March 26, 2019

Ximian GNOME 1.4: The Monkey Has Landed: The Ximian Desktop Experience - page 2

What You Get With Ximian GNOME

  • May 3, 2001
  • By Michael Hall

We won't spend a lot of time with Nautilus, having reviewed it shortly after its release. The version in included, 1.0.2, felt more responsive than where we left it, and a few bugs that crashed components now and then seem to have been resolved. The built-in HTML-rendered access to man and info pages seemed to be a little speedier as well. Though we still ended up turning off a lot of the eye-candy features (such as anti-aliased text and image thumbnailing), we were left feeling much better about its inclusion after a little use. We do, however, think it was a good move on Ximian's part to include access to GNOME Midnight Commander (gmc) for those who are comfortable with it or want something demonstrably faster and more capable in some areas (such as virtual filesystem browsing).

We also noticed some change in performance depending on the distribution we ran it on (our Debian install seemed a little more sluggish) and kernel (with the 2.4 kernel it seemed slower, too.)

Enhanced File Interface

A major change to the way Ximian has GNOME set up is in the file saving interface. Though GTK+'s default setup is usable, it's reflective of the designers' familiarity with the filesystem structure and it doesn't allow for users who will tend to think of their computer differently. To that end, Ximian has added some touches to the file saving dialog (and the user directories) that includes direct links to the user's home directory, a "Documents" folder (located in the home directory) and the Desktop itself. Some will say it's a "Microsoftian" arrangement, but we think it's probably a good example of salvaging something useful from Redmond. Moreover, it doesn't bury the folders under several levels: they're all sitting in the user's home directory. Saving files becomes a proposition much less fraught with peril for end users (who will often accept a default save location they later forget, if they ever realized it was different from where they expected at all), and support personnel who have to go looking for said lost files.

The Default Desktop

Ximian's default setup presents a very small (24 pixel) panel at the bottom that contains the desk guide and tasklist applets. The tasklist applet has been improved in GNOME 1.4 in a very useful way. Where it used to reflect every open window on a desktop, it now "stacks" the tasks for applications with more than a single window . For instance, where the GIMP might have once occupied six or seven task buttons for all the windows it opens, it now occupies one. Clicking on the GIMP task brings up a list of the individual windows for selection. The cutoff for how many open windows it takes to begin stacking is user configurable.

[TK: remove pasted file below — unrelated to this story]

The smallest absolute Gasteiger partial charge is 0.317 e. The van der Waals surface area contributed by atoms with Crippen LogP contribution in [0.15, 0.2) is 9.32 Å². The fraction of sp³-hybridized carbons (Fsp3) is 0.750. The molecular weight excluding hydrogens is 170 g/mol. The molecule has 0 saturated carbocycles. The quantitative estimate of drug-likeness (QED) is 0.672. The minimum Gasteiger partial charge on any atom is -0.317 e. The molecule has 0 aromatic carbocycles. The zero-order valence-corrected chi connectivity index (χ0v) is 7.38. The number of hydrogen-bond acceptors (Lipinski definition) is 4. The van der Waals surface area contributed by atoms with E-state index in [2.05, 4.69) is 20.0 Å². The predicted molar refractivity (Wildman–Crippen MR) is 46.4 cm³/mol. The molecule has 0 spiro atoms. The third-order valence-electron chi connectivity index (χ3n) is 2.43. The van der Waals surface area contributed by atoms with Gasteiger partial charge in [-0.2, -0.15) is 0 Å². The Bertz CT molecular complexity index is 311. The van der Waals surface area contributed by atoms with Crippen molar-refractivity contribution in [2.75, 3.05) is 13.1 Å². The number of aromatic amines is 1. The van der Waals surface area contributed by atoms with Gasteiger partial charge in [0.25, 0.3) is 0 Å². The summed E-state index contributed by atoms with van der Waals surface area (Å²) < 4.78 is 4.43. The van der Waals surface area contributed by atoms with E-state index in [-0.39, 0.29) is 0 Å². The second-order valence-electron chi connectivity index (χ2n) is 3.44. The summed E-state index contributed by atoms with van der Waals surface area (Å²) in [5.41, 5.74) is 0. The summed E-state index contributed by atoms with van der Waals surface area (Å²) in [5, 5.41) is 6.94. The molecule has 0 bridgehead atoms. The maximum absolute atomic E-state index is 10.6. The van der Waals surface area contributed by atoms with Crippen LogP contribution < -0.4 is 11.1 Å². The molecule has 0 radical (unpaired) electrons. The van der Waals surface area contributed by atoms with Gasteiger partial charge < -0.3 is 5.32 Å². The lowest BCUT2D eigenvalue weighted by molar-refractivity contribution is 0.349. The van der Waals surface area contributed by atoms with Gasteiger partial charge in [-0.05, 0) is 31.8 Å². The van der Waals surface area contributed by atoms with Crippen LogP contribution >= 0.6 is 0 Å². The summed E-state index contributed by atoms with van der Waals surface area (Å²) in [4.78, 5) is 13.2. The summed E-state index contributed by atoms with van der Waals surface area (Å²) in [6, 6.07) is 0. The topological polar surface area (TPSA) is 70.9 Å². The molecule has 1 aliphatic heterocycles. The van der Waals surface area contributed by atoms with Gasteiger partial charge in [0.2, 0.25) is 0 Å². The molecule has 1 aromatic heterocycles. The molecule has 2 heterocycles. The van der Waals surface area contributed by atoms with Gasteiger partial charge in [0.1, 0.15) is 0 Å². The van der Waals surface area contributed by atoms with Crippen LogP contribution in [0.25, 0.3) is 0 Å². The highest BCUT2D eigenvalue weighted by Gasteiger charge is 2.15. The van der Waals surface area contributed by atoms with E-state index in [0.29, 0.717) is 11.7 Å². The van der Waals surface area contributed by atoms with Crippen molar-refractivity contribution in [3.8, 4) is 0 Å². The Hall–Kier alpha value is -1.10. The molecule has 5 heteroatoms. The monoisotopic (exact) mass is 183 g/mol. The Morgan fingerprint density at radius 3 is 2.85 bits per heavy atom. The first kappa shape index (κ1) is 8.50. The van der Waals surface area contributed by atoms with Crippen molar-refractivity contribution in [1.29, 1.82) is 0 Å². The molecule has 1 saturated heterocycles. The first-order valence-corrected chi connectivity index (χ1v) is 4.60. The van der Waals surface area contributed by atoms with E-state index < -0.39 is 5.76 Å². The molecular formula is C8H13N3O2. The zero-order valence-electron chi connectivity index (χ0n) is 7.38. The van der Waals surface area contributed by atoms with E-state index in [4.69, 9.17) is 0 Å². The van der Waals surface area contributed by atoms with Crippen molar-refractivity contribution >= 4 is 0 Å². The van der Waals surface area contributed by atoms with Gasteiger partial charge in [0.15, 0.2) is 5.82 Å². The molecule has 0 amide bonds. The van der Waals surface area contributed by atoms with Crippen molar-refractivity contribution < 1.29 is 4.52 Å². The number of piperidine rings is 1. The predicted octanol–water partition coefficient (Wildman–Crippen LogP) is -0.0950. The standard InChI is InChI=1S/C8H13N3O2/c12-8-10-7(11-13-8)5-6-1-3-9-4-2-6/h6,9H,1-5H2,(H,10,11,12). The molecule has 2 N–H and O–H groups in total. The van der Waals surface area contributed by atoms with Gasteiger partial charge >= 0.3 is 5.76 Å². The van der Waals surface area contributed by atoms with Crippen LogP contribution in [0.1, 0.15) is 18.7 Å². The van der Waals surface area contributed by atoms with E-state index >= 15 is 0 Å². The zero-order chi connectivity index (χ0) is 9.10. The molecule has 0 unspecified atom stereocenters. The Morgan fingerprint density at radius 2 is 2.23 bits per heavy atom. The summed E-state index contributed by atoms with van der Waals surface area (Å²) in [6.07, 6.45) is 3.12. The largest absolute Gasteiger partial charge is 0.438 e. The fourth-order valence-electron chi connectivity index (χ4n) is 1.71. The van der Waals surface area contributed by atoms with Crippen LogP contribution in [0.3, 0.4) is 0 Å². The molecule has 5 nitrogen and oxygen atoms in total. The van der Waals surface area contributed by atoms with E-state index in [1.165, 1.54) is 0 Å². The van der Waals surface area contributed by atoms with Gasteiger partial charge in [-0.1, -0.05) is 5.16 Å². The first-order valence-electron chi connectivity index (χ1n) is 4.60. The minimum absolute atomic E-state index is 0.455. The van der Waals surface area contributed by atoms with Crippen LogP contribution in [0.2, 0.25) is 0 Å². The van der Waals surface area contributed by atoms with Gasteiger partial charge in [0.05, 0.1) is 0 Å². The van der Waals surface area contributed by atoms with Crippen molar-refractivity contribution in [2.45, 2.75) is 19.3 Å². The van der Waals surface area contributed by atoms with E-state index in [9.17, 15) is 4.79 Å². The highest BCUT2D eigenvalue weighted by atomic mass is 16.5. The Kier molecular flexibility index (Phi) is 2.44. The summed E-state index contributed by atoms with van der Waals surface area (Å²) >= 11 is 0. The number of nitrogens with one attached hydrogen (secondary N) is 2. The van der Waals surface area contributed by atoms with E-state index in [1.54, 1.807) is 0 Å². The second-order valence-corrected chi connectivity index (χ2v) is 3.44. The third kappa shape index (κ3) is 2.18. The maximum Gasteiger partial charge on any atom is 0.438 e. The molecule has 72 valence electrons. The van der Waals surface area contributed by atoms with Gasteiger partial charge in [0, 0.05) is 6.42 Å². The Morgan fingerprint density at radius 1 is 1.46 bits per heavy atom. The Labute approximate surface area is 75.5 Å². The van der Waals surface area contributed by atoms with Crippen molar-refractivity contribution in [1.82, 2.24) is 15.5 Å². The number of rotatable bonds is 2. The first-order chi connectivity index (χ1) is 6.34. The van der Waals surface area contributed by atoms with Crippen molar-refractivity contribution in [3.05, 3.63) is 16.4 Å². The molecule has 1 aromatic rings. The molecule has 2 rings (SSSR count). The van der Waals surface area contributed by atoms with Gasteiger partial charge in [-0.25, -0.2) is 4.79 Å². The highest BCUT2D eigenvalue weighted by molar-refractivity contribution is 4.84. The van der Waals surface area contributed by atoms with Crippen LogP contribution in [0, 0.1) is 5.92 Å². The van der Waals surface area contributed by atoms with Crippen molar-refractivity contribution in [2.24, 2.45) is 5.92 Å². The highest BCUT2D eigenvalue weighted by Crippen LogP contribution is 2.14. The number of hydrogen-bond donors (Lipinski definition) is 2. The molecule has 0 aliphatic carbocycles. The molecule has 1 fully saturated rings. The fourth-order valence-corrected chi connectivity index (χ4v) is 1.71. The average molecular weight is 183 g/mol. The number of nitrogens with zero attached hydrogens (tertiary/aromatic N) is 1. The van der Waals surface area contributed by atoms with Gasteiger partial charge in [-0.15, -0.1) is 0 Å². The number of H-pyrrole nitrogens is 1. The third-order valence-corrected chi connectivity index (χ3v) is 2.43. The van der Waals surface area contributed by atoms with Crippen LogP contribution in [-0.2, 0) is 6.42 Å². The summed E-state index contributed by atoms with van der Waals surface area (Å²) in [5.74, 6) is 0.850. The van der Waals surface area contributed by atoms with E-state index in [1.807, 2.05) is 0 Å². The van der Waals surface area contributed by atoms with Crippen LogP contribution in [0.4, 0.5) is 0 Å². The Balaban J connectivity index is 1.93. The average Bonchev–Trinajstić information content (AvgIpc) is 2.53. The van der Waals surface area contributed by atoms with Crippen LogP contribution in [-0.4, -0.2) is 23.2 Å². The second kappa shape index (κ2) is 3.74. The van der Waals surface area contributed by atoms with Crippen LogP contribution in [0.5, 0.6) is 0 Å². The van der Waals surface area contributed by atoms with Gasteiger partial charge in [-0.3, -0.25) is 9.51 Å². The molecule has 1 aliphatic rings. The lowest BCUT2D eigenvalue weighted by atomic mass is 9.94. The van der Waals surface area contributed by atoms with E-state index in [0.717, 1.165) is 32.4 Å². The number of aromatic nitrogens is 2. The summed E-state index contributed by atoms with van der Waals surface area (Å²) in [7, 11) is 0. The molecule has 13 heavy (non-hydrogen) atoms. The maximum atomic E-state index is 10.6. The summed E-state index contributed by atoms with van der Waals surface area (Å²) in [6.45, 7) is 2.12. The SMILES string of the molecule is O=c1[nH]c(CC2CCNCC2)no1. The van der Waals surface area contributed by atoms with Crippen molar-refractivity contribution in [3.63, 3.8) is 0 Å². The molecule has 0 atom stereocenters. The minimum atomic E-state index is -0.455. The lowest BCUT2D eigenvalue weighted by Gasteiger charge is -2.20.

Another small panel at the top includes the menus Programs, System, and Help, plus icons for Mozilla and gnome-terminal. At the far right of the menu bar, there's a clock that presents a menu that allows access to the GNOME calendar program, and a task icon that replaces GNOME 1.2's set of web links with a list of running programs on all desktops when clicked.

Under GNOME 1.4 as initially released, that icon also provided feedback during program launch as a way to show that clicking on an icon had a reaction even if the application was slow to launch. That functionality was provided by a program called xalf, which appears to have been removed by Ximian for their release. There were bugs in xalf that caused it to keep some applications from launching, and also provided bad feedback (continuing to show that accessing an application was ongoing even after the app had been launched), which make its removal welcome.

GNOME also launches a help window at login that provides a helpful 'tip of the day' users can disable. The one issue we found with Ximian's default desktop layout was a disconnect between what users get in terms of GUI elements and what the startup tip says: Ximian has removed GNOME's G/foot menu from the panel, but the helpful tips refer to it as the first place to go to get at applications.

The menus that do exist, however, replace The Foot, but we did discover some issues with them.

The Programs Menu

The 'Programs' menu provides a categorized list of applications that appears to be largely limited to the software Ximian included in the install. Most of the software is in subfolders with the exception of AbiWord, gnumeric, and Mozilla.